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Our ability to hold information in mind is limited, requires a high degree of cognitive control, and is necessary for many subsequent cognitive processes. Children, in particular, are highly variable in how, trial-by-trial, they manage to recruit cognitive control in service of memory. Fronto-parietal networks, typically recruited under conditions where this cognitive control is needed, undergo protracted development. We explored, for the first time, whether dynamic changes in fronto-parietal activity could account for children's variability in tests of visual short-term memory (VSTM). We recorded oscillatory brain activity using magnetoencephalography (MEG) as 9- to 12-year-old children and adults performed a VSTM task. We combined temporal independent component analysis (ICA) with general linear modeling to test whether the strength of fronto-parietal activity correlated with VSTM performance on a trial-by-trial basis. In children, but not adults, slow frequency theta (4-7 Hz) activity within a right lateralized fronto-parietal network in anticipation of the memoranda predicted the accuracy with which those memory items were subsequently retrieved. These findings suggest that inconsistent use of anticipatory control mechanism contributes significantly to trial-to-trial variability in VSTM maintenance performance.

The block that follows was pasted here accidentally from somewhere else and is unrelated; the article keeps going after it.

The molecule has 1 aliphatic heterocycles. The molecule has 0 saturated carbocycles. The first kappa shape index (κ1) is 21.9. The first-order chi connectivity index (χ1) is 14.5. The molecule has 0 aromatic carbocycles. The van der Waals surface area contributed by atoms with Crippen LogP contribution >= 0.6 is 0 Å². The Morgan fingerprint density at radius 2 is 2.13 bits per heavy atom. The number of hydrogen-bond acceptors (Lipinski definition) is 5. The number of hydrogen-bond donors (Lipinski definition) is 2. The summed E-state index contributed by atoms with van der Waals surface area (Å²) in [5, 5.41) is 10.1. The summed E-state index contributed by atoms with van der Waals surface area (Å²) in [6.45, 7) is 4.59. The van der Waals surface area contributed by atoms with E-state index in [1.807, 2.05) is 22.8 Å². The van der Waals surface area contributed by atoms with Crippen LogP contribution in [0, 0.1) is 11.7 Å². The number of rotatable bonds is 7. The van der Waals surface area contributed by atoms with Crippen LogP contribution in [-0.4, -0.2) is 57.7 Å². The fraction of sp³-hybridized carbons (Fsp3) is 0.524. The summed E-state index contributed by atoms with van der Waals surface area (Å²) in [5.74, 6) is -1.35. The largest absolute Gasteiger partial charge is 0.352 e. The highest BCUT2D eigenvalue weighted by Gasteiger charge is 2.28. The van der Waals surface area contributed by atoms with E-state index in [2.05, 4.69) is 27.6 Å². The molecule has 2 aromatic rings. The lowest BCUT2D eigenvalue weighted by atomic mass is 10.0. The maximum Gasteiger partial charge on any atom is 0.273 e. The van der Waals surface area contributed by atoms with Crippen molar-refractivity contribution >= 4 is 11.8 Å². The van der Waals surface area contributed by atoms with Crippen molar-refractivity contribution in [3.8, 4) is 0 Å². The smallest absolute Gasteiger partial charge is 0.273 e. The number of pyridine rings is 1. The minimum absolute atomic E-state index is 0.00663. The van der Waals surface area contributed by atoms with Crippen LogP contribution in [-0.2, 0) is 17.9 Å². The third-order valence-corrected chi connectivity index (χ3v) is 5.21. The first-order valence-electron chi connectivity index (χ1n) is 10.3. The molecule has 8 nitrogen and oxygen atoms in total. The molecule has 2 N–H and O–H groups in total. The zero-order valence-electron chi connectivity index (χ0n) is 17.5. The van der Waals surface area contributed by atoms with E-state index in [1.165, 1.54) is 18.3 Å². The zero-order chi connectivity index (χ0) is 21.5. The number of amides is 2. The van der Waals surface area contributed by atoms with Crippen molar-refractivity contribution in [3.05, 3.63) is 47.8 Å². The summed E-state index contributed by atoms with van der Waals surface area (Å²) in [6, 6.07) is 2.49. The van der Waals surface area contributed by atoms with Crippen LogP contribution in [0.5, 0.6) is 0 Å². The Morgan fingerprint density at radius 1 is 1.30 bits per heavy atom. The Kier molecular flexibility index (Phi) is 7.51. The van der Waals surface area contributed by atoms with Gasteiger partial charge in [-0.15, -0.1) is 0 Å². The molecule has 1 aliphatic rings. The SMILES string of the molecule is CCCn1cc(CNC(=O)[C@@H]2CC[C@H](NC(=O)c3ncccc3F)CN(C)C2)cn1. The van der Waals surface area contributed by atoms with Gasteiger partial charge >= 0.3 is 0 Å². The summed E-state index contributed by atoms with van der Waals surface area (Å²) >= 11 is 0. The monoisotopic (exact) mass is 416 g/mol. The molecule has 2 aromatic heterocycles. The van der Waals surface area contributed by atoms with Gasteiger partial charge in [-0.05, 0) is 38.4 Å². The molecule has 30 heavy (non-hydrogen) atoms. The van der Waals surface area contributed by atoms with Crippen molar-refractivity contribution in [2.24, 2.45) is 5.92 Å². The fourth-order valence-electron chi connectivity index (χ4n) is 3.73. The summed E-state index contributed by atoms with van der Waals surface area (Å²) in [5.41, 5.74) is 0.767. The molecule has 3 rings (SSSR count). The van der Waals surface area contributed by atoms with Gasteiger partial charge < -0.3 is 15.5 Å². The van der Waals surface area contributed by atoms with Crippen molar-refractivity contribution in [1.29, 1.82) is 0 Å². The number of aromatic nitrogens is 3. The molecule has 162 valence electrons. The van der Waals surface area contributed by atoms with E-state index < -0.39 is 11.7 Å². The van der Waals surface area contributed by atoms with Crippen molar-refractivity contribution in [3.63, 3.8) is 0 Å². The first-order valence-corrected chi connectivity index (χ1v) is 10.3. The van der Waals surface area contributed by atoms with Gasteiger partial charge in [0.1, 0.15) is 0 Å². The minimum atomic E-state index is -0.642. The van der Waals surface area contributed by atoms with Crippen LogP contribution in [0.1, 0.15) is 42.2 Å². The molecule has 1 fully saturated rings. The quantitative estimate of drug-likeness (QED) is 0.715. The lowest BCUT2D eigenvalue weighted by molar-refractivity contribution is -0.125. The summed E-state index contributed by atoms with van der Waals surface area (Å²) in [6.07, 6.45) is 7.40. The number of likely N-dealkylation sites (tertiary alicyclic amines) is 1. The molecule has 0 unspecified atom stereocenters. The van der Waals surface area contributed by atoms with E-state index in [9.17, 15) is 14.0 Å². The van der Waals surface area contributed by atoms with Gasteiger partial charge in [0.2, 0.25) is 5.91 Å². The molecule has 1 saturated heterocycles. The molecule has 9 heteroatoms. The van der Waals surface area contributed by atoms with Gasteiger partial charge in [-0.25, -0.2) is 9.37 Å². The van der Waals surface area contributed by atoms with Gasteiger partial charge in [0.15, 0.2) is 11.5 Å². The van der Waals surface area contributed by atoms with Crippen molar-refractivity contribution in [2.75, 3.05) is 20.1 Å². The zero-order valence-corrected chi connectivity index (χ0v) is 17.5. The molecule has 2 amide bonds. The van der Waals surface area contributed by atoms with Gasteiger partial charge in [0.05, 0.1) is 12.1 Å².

Original publication




Journal article


Cereb Cortex

Publication Date





3868 - 3876


cognitive control, cognitive development, development, executive control, magnetoencephalography, Adult, Brain Waves, Child, Female, Frontal Lobe, Humans, Magnetoencephalography, Male, Memory, Short-Term, Nerve Net, Parietal Lobe, Young Adult